Technology designed to mitigate against the build up of space debris has been deployed and photographed on-board TechDemoSat-1.
An image showing the successful deployment of the de-orbit drag sail on the 150kg satellite has been released by Surrey Satellite Technology Ltd (SSTL).
The deployment of Cranfield University’s Icarus-1 drag sail marks the end of mission operations for SSTL’s TechDemoSat-1 small satellite which was launched into a 635km Low Earth Orbit in 2014.
Sarah Parker, Managing Director of SSTL, said “It is fantastic to see an image of TechDemoSat’s deployed drag sail captured by the onboard inspection camera. This in-orbit image of a deployed drag sail on one of our satellites is a first for us and is a fitting culmination of mission operations for this highly innovative small satellite.”
TechDemoSat-1, an in-orbit technology demonstration small satellite mission, is said to have validated eight UK spacecraft instruments and software payloads and also acquired ocean wind speed datasets using GNSS reflectometry.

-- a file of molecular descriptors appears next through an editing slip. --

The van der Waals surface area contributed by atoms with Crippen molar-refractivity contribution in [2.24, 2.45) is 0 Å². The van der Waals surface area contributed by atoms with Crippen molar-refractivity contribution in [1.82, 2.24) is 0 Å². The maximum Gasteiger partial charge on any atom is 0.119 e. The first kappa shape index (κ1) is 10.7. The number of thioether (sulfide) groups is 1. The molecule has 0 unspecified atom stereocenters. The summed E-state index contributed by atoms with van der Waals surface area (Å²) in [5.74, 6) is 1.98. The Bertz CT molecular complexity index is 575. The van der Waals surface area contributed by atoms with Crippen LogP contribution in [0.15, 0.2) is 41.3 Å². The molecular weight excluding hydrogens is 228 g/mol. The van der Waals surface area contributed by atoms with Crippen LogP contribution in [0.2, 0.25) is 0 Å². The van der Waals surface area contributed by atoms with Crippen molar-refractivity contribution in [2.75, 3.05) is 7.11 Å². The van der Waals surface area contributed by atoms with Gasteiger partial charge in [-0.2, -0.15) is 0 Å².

According to SSTL, the deployed sail measures approximately 6.7m2 and has been designed to significantly increase the spacecraft’s rate of orbital decay, in compliance with Space Debris Mitigation best practice and guidelines.
SSTL describe the Icarus-1 drag sail as consisting of a thin aluminium frame fitted around one of the external panels of the spacecraft in which four trapezoidal Kapton sails and booms are stowed and restrained by a cord. Deployment is achieved by activating cord-cutter actuators, allowing the stored energy in the spring hinges to unfold the booms and the sail.
The inspection camera on-board TechDemoSat-1 was manufactured by SSTL from COTS (Commercial-Off-The-Shelf) technologies and combines a colour CMOS camera with a high-performance machine vision lens delivering 1280×1024 resolution imagery and a field of view of 65×54 degrees.
TechDemoSat-1 was part-funded by Innovate UK and was jointly operated by SSTL in Guildford and by the Satellite Applications Catapult in Harwell.